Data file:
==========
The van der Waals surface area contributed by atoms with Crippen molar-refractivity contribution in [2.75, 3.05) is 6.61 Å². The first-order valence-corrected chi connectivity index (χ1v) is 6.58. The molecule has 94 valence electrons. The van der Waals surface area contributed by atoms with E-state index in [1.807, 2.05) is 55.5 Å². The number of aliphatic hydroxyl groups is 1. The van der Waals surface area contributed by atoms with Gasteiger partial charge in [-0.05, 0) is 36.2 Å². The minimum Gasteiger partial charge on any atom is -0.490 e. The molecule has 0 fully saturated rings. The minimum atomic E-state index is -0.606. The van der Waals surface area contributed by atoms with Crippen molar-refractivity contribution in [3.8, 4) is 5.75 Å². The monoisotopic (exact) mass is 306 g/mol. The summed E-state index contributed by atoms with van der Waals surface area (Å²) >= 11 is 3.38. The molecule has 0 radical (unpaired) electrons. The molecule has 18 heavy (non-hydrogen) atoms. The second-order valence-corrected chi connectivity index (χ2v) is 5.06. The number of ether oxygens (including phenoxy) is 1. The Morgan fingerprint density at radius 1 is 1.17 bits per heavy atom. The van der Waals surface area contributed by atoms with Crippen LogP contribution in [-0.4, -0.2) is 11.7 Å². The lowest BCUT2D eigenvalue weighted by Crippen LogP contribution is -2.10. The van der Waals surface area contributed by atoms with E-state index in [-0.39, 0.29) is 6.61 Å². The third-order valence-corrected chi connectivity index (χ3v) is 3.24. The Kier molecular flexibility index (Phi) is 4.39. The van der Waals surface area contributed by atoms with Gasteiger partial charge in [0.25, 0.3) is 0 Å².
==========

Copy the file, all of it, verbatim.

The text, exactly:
The van der Waals surface area contributed by atoms with Crippen molar-refractivity contribution in [2.75, 3.05) is 6.61 Å². The first-order valence-corrected chi connectivity index (χ1v) is 6.58. The molecule has 94 valence electrons. The van der Waals surface area contributed by atoms with E-state index in [1.807, 2.05) is 55.5 Å². The number of aliphatic hydroxyl groups is 1. The van der Waals surface area contributed by atoms with Gasteiger partial charge in [-0.05, 0) is 36.2 Å². The minimum Gasteiger partial charge on any atom is -0.490 e. The molecule has 0 fully saturated rings. The minimum atomic E-state index is -0.606. The van der Waals surface area contributed by atoms with Crippen molar-refractivity contribution in [3.8, 4) is 5.75 Å². The monoisotopic (exact) mass is 306 g/mol. The summed E-state index contributed by atoms with van der Waals surface area (Å²) >= 11 is 3.38. The molecule has 0 radical (unpaired) electrons. The molecule has 18 heavy (non-hydrogen) atoms. The second-order valence-corrected chi connectivity index (χ2v) is 5.06. The number of ether oxygens (including phenoxy) is 1. The Morgan fingerprint density at radius 1 is 1.17 bits per heavy atom. The van der Waals surface area contributed by atoms with Crippen LogP contribution in [-0.4, -0.2) is 11.7 Å². The lowest BCUT2D eigenvalue weighted by Crippen LogP contribution is -2.10. The van der Waals surface area contributed by atoms with E-state index in [-0.39, 0.29) is 6.61 Å². The third-order valence-corrected chi connectivity index (χ3v) is 3.24. The Kier molecular flexibility index (Phi) is 4.39. The van der Waals surface area contributed by atoms with Gasteiger partial charge in [0.25, 0.3) is 0 Å².